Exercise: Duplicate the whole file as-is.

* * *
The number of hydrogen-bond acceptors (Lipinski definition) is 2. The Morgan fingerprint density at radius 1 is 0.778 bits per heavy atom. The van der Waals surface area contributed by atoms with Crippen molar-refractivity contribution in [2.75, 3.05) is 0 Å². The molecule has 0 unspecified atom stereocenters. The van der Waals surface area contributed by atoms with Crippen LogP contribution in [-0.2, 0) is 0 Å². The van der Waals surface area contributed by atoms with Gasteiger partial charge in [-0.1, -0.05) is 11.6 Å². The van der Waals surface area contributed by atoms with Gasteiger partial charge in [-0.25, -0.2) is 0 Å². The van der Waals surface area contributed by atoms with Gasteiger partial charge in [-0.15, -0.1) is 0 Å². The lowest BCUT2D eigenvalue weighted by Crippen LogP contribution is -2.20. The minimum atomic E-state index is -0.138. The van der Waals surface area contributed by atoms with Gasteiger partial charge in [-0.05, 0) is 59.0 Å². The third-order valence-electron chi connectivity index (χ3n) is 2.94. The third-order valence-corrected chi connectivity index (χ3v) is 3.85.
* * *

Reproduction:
The number of hydrogen-bond acceptors (Lipinski definition) is 2. The Morgan fingerprint density at radius 1 is 0.778 bits per heavy atom. The van der Waals surface area contributed by atoms with Crippen molar-refractivity contribution in [2.75, 3.05) is 0 Å². The molecule has 0 unspecified atom stereocenters. The van der Waals surface area contributed by atoms with Crippen LogP contribution in [-0.2, 0) is 0 Å². The van der Waals surface area contributed by atoms with Gasteiger partial charge in [-0.1, -0.05) is 11.6 Å². The van der Waals surface area contributed by atoms with Gasteiger partial charge in [-0.25, -0.2) is 0 Å². The van der Waals surface area contributed by atoms with Gasteiger partial charge in [-0.15, -0.1) is 0 Å². The lowest BCUT2D eigenvalue weighted by Crippen LogP contribution is -2.20. The minimum atomic E-state index is -0.138. The van der Waals surface area contributed by atoms with Gasteiger partial charge in [-0.05, 0) is 59.0 Å². The third-order valence-electron chi connectivity index (χ3n) is 2.94. The third-order valence-corrected chi connectivity index (χ3v) is 3.85.